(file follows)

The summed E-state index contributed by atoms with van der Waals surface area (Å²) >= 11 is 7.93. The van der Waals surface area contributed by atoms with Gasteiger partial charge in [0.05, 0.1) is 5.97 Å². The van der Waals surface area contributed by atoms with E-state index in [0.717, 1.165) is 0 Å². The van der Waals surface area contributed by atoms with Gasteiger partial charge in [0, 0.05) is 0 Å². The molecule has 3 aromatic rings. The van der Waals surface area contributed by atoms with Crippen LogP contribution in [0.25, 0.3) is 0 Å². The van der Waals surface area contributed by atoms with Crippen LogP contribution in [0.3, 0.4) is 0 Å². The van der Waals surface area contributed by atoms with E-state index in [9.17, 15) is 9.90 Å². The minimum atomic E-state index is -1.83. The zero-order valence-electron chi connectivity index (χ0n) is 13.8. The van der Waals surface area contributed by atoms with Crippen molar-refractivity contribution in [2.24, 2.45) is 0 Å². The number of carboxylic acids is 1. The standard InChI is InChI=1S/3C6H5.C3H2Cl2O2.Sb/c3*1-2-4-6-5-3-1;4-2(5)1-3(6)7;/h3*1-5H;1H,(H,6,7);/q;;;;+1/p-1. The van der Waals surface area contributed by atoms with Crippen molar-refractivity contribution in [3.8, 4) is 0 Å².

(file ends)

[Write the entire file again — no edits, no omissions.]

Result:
The summed E-state index contributed by atoms with van der Waals surface area (Å²) >= 11 is 7.93. The van der Waals surface area contributed by atoms with Gasteiger partial charge in [0.05, 0.1) is 5.97 Å². The van der Waals surface area contributed by atoms with E-state index in [0.717, 1.165) is 0 Å². The van der Waals surface area contributed by atoms with Gasteiger partial charge in [0, 0.05) is 0 Å². The molecule has 3 aromatic rings. The van der Waals surface area contributed by atoms with Crippen LogP contribution in [0.25, 0.3) is 0 Å². The van der Waals surface area contributed by atoms with Crippen LogP contribution in [0.3, 0.4) is 0 Å². The van der Waals surface area contributed by atoms with E-state index in [9.17, 15) is 9.90 Å². The minimum atomic E-state index is -1.83. The zero-order valence-electron chi connectivity index (χ0n) is 13.8. The van der Waals surface area contributed by atoms with Crippen molar-refractivity contribution in [2.24, 2.45) is 0 Å². The number of carboxylic acids is 1. The standard InChI is InChI=1S/3C6H5.C3H2Cl2O2.Sb/c3*1-2-4-6-5-3-1;4-2(5)1-3(6)7;/h3*1-5H;1H,(H,6,7);/q;;;;+1/p-1. The van der Waals surface area contributed by atoms with Crippen molar-refractivity contribution in [3.8, 4) is 0 Å².